“In a nutshell, people need to know whether they’re respecting a culture or ripping them off,” Rita said. “People need to ask themselves: ‘Do I understand the significance of what I’m doing here?,’ ‘Am I honoring this culture or just imitating it?,’ and most importantly, ‘Will I offend anyone who belongs to this culture?'”
The Kardashians are often criticized for wearing their hair in Black styles without really acknowledging where they came from. Kim Kardashian, for example, called her cornrows “Bo Derek braids” — a reference to the actresses’ hairstyle when she played Jenny Hanley the 1979 film “10.”
Kim Kardashian has been called out for wearing her hair in braids.
Bayo Adelaja, a diversity and inclusion expert, is the leader of Do it Now Now, an organization “committed to bringing social empowerment to Black communities across the globe.” She told Insider Kardashian’s comments made it sound like Black people hadn’t been wearing braids for decades before Derek’s character came along.
“[It] reminded people that despite profiting off of Black culture for all of her career, she doesn’t care about it at all,” she said. “When Zendaya wore Locks on the red carpet, she was denigrated by a style guru on the E! channel, but when Kendall Jenner wears Locks on a runway, the style is chic and fashion-forward.”
In the real world, this can translate to a Black woman wearing her hair naturally, only for it to be called “unprofessional,” “ghetto,” or “too ethnic,” Adelaja said, then when a white person does it, it’s lauded as cool and edgy.
Natalie J Monty and her sister run an Instagram haircare page for Black and multiracial women and girls called @got.coils. The sisters, who are from London, set up the page in 2019 as a way to celebrate natural hair and give advice about how to style it.
Monty told Insider she has seen a great deal of cultural appropriation of African hairstyles from European brands and individuals since then, claiming many styles and looks as their own. She’s also seen European women think they are being innovative for wearing wigs to grow out their hair, or silk wraps to protect it at night.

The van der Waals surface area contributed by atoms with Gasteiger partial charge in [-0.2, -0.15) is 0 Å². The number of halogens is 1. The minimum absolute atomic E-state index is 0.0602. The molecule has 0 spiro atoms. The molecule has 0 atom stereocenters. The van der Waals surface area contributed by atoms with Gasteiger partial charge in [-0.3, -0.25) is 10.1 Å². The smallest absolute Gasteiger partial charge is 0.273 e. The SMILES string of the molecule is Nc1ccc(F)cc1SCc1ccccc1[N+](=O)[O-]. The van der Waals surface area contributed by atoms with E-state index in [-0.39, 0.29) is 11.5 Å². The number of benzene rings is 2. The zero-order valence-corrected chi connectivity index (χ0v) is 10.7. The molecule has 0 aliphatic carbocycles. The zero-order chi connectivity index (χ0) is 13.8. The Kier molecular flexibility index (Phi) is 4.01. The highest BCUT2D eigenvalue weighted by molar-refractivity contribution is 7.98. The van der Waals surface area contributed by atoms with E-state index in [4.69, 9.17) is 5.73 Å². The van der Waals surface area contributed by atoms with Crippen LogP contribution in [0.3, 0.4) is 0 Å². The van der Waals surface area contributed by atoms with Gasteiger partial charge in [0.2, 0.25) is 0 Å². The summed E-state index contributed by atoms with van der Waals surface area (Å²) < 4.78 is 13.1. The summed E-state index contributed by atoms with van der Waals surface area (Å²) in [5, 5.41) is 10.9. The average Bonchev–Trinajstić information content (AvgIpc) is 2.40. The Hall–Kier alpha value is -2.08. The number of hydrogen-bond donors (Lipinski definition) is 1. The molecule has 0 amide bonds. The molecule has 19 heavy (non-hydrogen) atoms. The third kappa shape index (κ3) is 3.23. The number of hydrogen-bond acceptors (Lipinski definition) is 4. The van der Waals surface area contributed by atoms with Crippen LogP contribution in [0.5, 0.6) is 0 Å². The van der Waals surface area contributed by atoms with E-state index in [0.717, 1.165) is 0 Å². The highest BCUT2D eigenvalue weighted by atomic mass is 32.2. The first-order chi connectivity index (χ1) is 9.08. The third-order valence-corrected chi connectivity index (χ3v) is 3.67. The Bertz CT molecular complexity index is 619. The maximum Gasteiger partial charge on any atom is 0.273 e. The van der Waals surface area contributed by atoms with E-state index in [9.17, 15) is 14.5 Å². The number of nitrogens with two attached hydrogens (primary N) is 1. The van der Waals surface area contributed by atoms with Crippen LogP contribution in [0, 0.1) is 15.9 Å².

“That’s actually something that many Black and Asian women have been doing for, I’d say, definitely over 100 years,” she said. “It’s something that’s been taught from past generations … So it makes women of color feel uncomfortable at times.”
Context and upbringing matters
Adelaja said the context also matters in how things are worn. Rita Ora, for example, received backlash for “Black-fishing” with her looks when people found out she is white Albanian/Estonian with no Black heritage. However, she was brought up in an area of London which had a high population of Black people and rose to fame when artists such as Beyonce, Cardi B, Nicki Minaj, and Rihanna were dominating pop music.
Ora had grown up with Black culture, so it made sense it would become part of her style. Cultural appropriation, on the other hand, is like wearing someone else’s heritage as a costume, “as if you were trying to tap into some alter ego or reverse some otherworldly version of yourself,” Adelaja said.
“They are doing it to stand out from the crowd in their own context of life,” she said. “That is when a culture becomes a trend or a fad. That is hurtful to those who come across the actions of those individuals because it devalues their culture and turns it into something that is only valuable as an accessory.”
He told Insider Mongeau doesn’t address accusations of racism in her past, but then profits off Black culture by making rap and hip hop music. He said this is a huge problem within the music and entertainment industries.
“You’re disrespecting our people, but then you’re making music that comes from our community,” he said. “If you’re treating people in our community badly, or you’re being microaggressive and racist towards us, and then you’re trying to use our culture for capital gain, that’s appropriation.”
It’s always good to be mindful
Montgomery said it’s definitely a good idea to speak to someone you know from a cultural group before you display something originally from their background on your person. You don’t have to erase other cultures from your wardrobe altogether, but maybe question how they got there in the first place.
“I do believe people have freedom of speech and freedom of action,” she said. “Therefore if you happen to be a white lady who wanted to just wear your hair in braids because you’ve always liked braids, then go ahead girl.”
Overall, everyone would benefit from a little more awareness of where their clothing, hairstyle, or accessories come from, hopefully, one day eliminating the mockery and erasure that makes cultural appropriation so harmful.
“You don’t always have to have a history lesson behind your choices,” said Montgomery. “Though it’s always good to still be mindful.”